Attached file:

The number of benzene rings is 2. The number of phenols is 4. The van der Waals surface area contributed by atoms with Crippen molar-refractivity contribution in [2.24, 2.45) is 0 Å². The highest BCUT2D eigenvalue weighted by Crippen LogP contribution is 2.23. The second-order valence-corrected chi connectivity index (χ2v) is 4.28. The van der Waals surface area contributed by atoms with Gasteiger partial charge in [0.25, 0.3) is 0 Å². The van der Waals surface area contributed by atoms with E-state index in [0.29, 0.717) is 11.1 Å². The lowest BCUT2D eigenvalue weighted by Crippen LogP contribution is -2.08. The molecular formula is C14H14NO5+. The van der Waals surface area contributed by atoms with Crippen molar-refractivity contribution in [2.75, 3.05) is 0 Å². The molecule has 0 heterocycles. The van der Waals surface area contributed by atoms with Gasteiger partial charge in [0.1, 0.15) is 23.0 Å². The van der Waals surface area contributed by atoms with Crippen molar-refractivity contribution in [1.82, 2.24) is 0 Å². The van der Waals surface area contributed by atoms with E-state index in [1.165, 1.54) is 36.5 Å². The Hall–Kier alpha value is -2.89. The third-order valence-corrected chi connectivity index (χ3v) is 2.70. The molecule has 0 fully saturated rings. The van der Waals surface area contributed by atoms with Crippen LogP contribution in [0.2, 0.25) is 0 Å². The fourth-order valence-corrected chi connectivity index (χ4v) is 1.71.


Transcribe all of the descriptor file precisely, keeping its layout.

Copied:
The number of benzene rings is 2. The number of phenols is 4. The van der Waals surface area contributed by atoms with Crippen molar-refractivity contribution in [2.24, 2.45) is 0 Å². The highest BCUT2D eigenvalue weighted by Crippen LogP contribution is 2.23. The second-order valence-corrected chi connectivity index (χ2v) is 4.28. The van der Waals surface area contributed by atoms with Gasteiger partial charge in [0.25, 0.3) is 0 Å². The van der Waals surface area contributed by atoms with E-state index in [0.29, 0.717) is 11.1 Å². The lowest BCUT2D eigenvalue weighted by Crippen LogP contribution is -2.08. The molecular formula is C14H14NO5+. The van der Waals surface area contributed by atoms with Crippen molar-refractivity contribution in [2.75, 3.05) is 0 Å². The molecule has 0 heterocycles. The van der Waals surface area contributed by atoms with Gasteiger partial charge in [0.1, 0.15) is 23.0 Å². The van der Waals surface area contributed by atoms with Crippen molar-refractivity contribution in [1.82, 2.24) is 0 Å². The van der Waals surface area contributed by atoms with E-state index in [1.165, 1.54) is 36.5 Å². The Hall–Kier alpha value is -2.89. The third-order valence-corrected chi connectivity index (χ3v) is 2.70. The molecule has 0 fully saturated rings. The van der Waals surface area contributed by atoms with Crippen LogP contribution in [0.2, 0.25) is 0 Å². The fourth-order valence-corrected chi connectivity index (χ4v) is 1.71.